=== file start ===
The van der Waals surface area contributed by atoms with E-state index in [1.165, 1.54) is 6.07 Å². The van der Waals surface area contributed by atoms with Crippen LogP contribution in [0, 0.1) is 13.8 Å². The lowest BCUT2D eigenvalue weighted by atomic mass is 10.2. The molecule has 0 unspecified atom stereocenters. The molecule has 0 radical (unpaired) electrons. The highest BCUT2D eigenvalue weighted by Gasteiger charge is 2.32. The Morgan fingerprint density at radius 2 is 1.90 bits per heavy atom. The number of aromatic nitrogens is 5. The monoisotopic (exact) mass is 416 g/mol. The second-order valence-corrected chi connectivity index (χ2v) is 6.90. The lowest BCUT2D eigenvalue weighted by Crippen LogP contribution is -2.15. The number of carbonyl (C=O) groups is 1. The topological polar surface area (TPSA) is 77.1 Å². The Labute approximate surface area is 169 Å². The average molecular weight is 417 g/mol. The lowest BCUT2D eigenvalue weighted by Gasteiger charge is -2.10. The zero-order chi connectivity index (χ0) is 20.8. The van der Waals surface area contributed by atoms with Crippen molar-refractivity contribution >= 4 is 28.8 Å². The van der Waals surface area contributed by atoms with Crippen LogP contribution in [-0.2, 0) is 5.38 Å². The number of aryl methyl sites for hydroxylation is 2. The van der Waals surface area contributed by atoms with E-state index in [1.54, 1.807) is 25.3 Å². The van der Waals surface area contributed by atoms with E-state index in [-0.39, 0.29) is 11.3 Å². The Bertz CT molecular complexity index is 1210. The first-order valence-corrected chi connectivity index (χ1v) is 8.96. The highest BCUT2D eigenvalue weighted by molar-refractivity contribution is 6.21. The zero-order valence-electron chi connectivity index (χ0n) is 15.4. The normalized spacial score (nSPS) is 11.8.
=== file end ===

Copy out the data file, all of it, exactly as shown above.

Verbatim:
The van der Waals surface area contributed by atoms with E-state index in [1.165, 1.54) is 6.07 Å². The van der Waals surface area contributed by atoms with Crippen LogP contribution in [0, 0.1) is 13.8 Å². The lowest BCUT2D eigenvalue weighted by atomic mass is 10.2. The molecule has 0 unspecified atom stereocenters. The molecule has 0 radical (unpaired) electrons. The highest BCUT2D eigenvalue weighted by Gasteiger charge is 2.32. The Morgan fingerprint density at radius 2 is 1.90 bits per heavy atom. The number of aromatic nitrogens is 5. The monoisotopic (exact) mass is 416 g/mol. The second-order valence-corrected chi connectivity index (χ2v) is 6.90. The lowest BCUT2D eigenvalue weighted by Crippen LogP contribution is -2.15. The number of carbonyl (C=O) groups is 1. The topological polar surface area (TPSA) is 77.1 Å². The Labute approximate surface area is 169 Å². The average molecular weight is 417 g/mol. The lowest BCUT2D eigenvalue weighted by Gasteiger charge is -2.10. The zero-order chi connectivity index (χ0) is 20.8. The van der Waals surface area contributed by atoms with Crippen molar-refractivity contribution >= 4 is 28.8 Å². The van der Waals surface area contributed by atoms with Crippen LogP contribution in [-0.2, 0) is 5.38 Å². The number of aryl methyl sites for hydroxylation is 2. The van der Waals surface area contributed by atoms with E-state index in [1.54, 1.807) is 25.3 Å². The van der Waals surface area contributed by atoms with E-state index in [-0.39, 0.29) is 11.3 Å². The Bertz CT molecular complexity index is 1210. The first-order valence-corrected chi connectivity index (χ1v) is 8.96. The highest BCUT2D eigenvalue weighted by molar-refractivity contribution is 6.21. The zero-order valence-electron chi connectivity index (χ0n) is 15.4. The normalized spacial score (nSPS) is 11.8.